Blogger Reena Ganga from the excellent Wanderplex recently featured the Plain of Jars, an area of Laos’ Xieng Khouang plateau scattered with mysterious megalithic jars dating to around 500 BC. More than 90 sites containing between one and 400 jars, each hewn out of solid rock, have been discovered, though their exact purpose remains a mystery.
Unexploded ordnance (UXO) from the Vietnam War dictates that only one jar site near the city of Phonsavan, known as Site 1, is open to visitors. As a result, many sites have remained untouched for decades – off limits to both souvenir hunters and those who would seek to ensure their long term survival.
UNESCO is involved in an ongoing project to make the Plain of Jars more accessible to tourists while simultaneously opening up the land to farmers in a bid to boost the local economy. Farming accounts for 75 per cent of employment in Laos and 30 per cent of GDP. Meanwhile, 300 people are killed or injured by unexploded ordnance each year in Laos.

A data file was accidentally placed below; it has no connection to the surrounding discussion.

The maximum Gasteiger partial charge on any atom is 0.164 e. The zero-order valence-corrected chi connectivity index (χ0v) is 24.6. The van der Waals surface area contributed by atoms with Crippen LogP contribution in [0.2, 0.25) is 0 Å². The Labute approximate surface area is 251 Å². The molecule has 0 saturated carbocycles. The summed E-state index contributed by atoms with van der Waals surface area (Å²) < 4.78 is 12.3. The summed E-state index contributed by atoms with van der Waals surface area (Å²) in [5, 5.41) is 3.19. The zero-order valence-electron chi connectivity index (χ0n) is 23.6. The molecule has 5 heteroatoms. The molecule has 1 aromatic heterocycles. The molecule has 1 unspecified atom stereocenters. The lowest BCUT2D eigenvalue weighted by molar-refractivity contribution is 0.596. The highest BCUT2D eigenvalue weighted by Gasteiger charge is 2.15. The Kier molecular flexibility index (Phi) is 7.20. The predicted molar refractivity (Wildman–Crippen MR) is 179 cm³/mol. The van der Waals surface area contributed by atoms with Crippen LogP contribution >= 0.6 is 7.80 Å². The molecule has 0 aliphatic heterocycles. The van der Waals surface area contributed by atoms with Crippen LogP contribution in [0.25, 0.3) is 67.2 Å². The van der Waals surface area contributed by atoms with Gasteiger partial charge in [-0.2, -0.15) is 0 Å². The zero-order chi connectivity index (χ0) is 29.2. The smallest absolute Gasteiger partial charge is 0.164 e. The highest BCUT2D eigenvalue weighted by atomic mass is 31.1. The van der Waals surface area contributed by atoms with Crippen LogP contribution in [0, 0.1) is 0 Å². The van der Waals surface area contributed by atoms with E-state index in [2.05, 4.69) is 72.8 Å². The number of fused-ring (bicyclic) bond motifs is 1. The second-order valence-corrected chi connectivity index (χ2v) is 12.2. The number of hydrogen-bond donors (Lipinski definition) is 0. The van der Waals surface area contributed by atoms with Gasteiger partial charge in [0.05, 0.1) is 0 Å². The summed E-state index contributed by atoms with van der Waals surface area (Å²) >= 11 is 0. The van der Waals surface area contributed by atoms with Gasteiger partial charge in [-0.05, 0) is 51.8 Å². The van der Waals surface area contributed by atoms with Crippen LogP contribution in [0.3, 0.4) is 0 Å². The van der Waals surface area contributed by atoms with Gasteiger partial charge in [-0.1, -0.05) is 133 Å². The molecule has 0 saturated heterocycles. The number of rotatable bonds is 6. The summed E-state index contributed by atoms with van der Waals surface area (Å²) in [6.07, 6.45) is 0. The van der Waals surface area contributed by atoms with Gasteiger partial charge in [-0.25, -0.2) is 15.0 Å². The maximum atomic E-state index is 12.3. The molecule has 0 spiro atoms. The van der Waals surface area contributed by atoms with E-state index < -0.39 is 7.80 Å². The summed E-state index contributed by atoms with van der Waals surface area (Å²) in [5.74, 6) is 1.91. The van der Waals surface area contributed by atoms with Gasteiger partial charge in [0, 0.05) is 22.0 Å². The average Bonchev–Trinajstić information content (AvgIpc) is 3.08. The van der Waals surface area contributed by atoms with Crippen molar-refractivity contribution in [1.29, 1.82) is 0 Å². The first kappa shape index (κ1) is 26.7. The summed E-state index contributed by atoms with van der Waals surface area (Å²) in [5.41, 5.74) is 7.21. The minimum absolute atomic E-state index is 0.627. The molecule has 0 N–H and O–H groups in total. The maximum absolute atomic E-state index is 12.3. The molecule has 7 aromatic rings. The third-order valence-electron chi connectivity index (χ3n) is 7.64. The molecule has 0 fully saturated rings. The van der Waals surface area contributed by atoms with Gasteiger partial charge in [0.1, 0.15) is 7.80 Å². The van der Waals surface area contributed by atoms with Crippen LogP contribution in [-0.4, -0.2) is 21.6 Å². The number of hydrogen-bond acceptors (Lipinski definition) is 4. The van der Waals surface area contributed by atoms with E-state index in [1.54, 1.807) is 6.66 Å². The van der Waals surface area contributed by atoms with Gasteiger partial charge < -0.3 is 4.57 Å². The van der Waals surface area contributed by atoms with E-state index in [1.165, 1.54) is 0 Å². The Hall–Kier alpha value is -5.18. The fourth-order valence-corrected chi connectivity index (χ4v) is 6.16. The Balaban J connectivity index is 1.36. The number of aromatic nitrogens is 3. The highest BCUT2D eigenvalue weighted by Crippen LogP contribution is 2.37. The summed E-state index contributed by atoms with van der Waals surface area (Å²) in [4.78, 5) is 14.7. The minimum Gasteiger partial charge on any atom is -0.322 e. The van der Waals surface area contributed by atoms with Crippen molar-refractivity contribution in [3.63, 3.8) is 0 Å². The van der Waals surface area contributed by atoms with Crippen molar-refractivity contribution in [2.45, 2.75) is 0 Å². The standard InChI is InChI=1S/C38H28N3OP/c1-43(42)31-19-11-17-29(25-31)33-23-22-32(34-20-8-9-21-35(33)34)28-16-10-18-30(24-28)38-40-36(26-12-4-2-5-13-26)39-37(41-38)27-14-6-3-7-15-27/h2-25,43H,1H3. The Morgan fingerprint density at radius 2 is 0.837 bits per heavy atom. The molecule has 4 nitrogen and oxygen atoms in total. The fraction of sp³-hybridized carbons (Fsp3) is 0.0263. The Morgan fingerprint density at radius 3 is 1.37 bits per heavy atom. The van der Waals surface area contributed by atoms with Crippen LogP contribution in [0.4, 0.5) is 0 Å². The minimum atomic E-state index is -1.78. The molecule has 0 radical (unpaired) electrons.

The precise purpose of the enigmatic jars is unclear. Some have suggested they were designed for brewing alcohol. Others, notably French archaeologist Madeline Colani, posited that the jars were used in ancient ceremonies.
We may never know, but meanwhile UNESCO continues to work with authorities in Laos to clear safe pathways through the Plain of Jars in a bid to draw tourists and add the enigma to the World Heritage List. Read more at Wanderplex.
Read more – click here to see why the Plain of Jars remains so dangerous to locals and tourists alike.